Let’s take a look at some phase changes:


Experiment 1

Changing Some Phases


Caution: This experiment does use flame and flame can hurt or cause damage! Please be careful and get adult approval for this.

You Need:


Candle holder


Metal spoon

Long pointy object (pen, toothpick, etc.)

1. Light the candle.

2. Let the candle burn for a little bit and watch as the wax near the flame melts.

3. Put the long pointy object into the melted (liquid) wax and pull it out. Watch carefully as it freezes (turns back to solid).

4. Take the spoon and put the bowl of the spoon into the flame. Hold it there for less then a second and take it out. Quickly look at the spoon where it was in the flame. You will see that something condensed on the spoon. Try holding the spoon in different parts of the flame. You may be able to get different gases to condense on the spoon.

Good job you phase changer you! The flame of the candle gave enough heat to turn the frozen wax (bet you never thought of wax as frozen before but it’s solid so it’s frozen) into liquid, in other words, melt the wax. The flame also provided enough heat to turn that liquid into gas. Or, in other words, boil the liquid. When you stuck the spoon in, you condensed some of the gas back into liquid which very quickly refroze to either carbon, or wax. You may have gotten different gases to condense on the spoon depending on where you stuck the spoon into the flame. Sometimes you can get water to condense on the spoon as well.

Experiment 2

The Condensonator


You need:


Glass of water

Preferably a humid day


1. Fill the glass with cold water.

2. Put the ice into the water.

3. Wait.

Okay we’re back to the excitement of melting ice cubes, sorry about that. But what I hope you see is water gathering on the outside of the glass. Where does that water come from? Does it ease it’s way through the glass? Did someone come by and squirt the glass with water? No of course not. You guys know that some of the gaseous water molecules in the air came close enough to the cold glass to lose some molecular speed. Since they lost speed, they formed bonds between each other and liquified. They condensed on the cold surface of the glass. Imagine though, if you will, that you live several hundred years ago and the process of condensation wasn’t understood. You happen to be an inquisitive, highly perceptive, person (which of course you are) and you notice this film of water showing up on cold things. Water appearing out of apparently nowhere! You’d be pretty amazed wouldn’t you?!? Personally, I still find it amazing that every time I pick up a cold can of soda there are molecular interactions happening right in front of my eyes! This is why science is so wonderful. It provides the skills to see these amazing things and the skills to investigate and perhaps understand them.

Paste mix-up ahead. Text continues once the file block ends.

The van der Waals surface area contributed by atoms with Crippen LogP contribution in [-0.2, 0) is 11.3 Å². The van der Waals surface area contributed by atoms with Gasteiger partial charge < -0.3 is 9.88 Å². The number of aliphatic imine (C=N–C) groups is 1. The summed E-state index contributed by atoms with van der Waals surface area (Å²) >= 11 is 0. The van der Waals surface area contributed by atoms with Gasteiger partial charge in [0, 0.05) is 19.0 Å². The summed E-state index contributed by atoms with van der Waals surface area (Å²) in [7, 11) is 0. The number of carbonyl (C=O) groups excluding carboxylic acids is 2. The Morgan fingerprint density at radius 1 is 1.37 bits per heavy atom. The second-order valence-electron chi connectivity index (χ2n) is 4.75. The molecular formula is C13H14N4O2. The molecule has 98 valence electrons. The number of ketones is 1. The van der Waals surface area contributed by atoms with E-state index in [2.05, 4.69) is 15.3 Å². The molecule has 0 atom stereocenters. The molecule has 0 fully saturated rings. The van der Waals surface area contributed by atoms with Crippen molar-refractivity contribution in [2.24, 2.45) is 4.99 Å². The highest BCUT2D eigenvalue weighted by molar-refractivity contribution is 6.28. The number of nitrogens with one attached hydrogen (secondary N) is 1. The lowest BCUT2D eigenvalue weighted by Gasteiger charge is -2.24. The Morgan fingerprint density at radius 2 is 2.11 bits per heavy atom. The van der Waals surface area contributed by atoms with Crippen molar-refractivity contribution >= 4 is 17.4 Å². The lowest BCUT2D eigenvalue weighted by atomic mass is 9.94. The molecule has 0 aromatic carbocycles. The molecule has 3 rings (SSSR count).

There are four states of matter: Solid, liquid, gas and plasma.

Solids have strong, stiff bonds between molecules that hold the molecules in place.

Liquids have loose, stringy bonds between molecules that hold molecules together but allow them some flexibility.

Gasses have no bonds between the molecules.

Plasma is similar to gas but the molecules are very highly energized.

Materials change from one state to another depending on the temperature and these bonds.

Changing from a solid to a liquid is called melting.

Changing from a liquid to a gas is called boiling, evaporating, or vaporizing.

Changing from a gas to a liquid is called condensation.

Changing from a liquid to a solid is called freezing.

All materials have given points at which they change from state to state.

Melting point is the temperature at which a material changes from solid to liquid.

Boiling point is the temperature at which a material changes from liquid to gas.

Condensation point is the temperature at which a material changes from gas to liquid.

Freezing point is the temperature at which a material changes from liquid to gas.



1. What are the four states of matter?

2. Which states have no bonds between the molecules?

3. Which state has bonds that hold the molecules in a tight matrix?

4. As the temperature increases, what happens to the bonds that allow a substance to go from solid to liquid?

5. What happens to the bonds as a substance reaches its boiling point?

6. What happens to the bonds as a substance reaches its freezing point?





1. Solid, liquid, gas, plasma

2. Gases and plasma

3. Solid

4. The bonds are forced to stretch and loosen up since the molecules are moving at greater speeds.

5. As a substance reaches its boiling point it changes from a liquid to a gas. As this happens the bonds that are holding the molecules together break allowing the molecules to wander off on their own as a gas.

6. As a substance reaches its freezing point it turns from a liquid to a solid. The bonds tighten up, pulling the molecules into a matrix and forming a nice solid substance.